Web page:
Hearings Begin for Supreme Court Nominee
Credit: Ron Sachs / CNP - NO WIRE SERVICE - Photo by: Ron Sachs/picture-alliance/dpa/AP Images
Judge Neil Gorsuch testifies before the United States Senate Judiciary Committee in Washington, D.C. on Wednesday, March 22, 2017.

Hearings Begin for Supreme Court Nominee

Back in February, Election Central brought you a closer look at the Honorable Neil Gorsuch, President Trump’s pick to fill the Supreme Court seat vacated by the death of Justice Antonin Scalia in February, 2016. Last week, hearings on Gorsuch took place in the U.S. Senate.

The Questioning

For three days, Gorsuch answered senators’ difficult questions on issues such as abortion, gun control, campaign spending, and whether or not he would allow cameras in the Supreme Court. Many Senate Democrats were unsatisfied with Judge Gorsuch’s answers, which were often very cautiously worded and not very specific. (Note, however, that this has been the strategy of all recent Supreme Court nominees–regardless of whether they were nominated by a Republican or a Democratic president.)

Gorsuch said he rules fairly and always according to the law. Gorsuch would not commit to a direct point of view on many of the important issues the senators brought up. The senators–especially the Democratic ones–were always trying to get specifics on how Gorsuch might rule on these controversial legal issues.

On the fourth day of the hearings, Gorsuch himself was not present while judges, civil rights leaders, activists, professors, and other professionals debated his nomination.

The Senate’s Response

Predictably, the members of the Senate–who will be responsible for voting in support or denial of Gorsuch taking Scalia’s place on the Court–seem split along party lines. Democrats worry that Gorsuch is too conservative and will not act as a check on President Trump. They are concerned about his record on civil liberties, reproductive rights, and election laws, and claim that he favors the rights of corporations over individuals. Republicans, however, argue that Gorsuch has a strong legal record and will be able to leave his personal views at home. Gorsuch himself insisted during the hearings that he makes up his own mind about cases, regardless of what the conservative White House wants him to do.

Going Nuclear?

The mathematical reality, however, is that the Republicans hold a strong enough majority in the Senate that the Democrats may be unable to prevent Gorsuch’s appointment to the Supreme Court. Faced with Gorsuch’s probable confirmation, Democrats are trying to find ways to halt or delay the vote. Senate Minority Leader, Democrat Charles E. Schumer, has vowed to filibuster the vote on Gorsuch, and three other Democratic senators have agreed to filibuster as well. However, they will need at least 40 senators to keep a filibuster going for any length of time.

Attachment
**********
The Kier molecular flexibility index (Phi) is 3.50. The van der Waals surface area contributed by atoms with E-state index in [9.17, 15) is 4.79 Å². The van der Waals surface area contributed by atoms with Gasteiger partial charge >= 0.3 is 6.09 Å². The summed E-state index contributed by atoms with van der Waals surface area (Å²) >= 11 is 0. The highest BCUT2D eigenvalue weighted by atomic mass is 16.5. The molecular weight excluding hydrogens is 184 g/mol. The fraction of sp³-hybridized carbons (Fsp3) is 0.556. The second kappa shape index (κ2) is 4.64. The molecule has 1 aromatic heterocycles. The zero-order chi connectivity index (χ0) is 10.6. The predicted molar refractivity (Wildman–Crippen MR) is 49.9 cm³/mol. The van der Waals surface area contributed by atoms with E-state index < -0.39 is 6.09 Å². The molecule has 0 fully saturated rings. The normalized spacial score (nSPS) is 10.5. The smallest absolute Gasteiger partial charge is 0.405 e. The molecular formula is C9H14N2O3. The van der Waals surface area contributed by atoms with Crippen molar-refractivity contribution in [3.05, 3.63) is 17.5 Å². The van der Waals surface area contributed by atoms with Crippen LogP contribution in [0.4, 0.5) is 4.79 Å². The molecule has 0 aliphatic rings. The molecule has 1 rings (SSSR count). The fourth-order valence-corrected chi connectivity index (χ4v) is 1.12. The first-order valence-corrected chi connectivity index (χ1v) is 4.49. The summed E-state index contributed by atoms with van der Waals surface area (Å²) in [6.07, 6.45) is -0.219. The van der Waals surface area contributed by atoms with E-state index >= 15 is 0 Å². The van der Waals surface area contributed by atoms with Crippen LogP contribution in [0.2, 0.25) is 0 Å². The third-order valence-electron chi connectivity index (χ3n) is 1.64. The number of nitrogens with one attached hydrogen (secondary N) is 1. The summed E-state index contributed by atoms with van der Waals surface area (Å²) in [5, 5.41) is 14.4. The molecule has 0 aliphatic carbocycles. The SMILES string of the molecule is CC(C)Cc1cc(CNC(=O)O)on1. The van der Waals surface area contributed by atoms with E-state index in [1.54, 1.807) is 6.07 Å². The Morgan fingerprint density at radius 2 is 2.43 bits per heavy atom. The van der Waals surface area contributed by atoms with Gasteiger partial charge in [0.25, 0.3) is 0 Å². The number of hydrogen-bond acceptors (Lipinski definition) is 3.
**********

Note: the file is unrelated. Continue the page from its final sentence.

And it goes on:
If the filibuster is successful–and the Democrats manage to block the vote–Republicans will need 60 votes to overcome it. (It takes 60 to break the filibuster and get to the vote in the first place.) But there are only 52 Senate Republicans, which means that Gorsuch will need to win over at least eight Democrats to break the filibuster.

If this doesn’t happen, there is a chance that Senate Republicans will invoke the “nuclear option,” which is a maneuver in which the majority party changes the Senate rules to lower the number of approval votes needed, from the tradition of 60 to a simple majority. This would allow Gorsuch to be confirmed by only 51 senators. (With 52 votes, Republicans automatically have the majority.)

The problem with the nuclear option is that it makes the filibuster–an important minority party political tactic–irrelevant. It also makes it so that future Supreme Court nominees will have an easier time getting approval, which will give the president less incentive to pick a relatively mainstream nominee. Furthermore, what is to stop the majority party from using this option to overrule the minority party on any other piece of legislation as well?

As a result, senators from both parties are wary of “going nuclear.” It alters the long history in the Senate of trying to find bipartisan compromise and hold itself as being more stable than the House of Representatives–which has a much longer history of being highly partisan and less interested in compromise. It’s possible that members of both parties will be able to work together across the aisle to reach a compromise that will keep the traditions of the Senate intact.

Dig Deeper Use internet resources to answer the following questions: When was the last time the minority party tried to block a Supreme Court nominee? What was the outcome?
Author: Valerie Cumming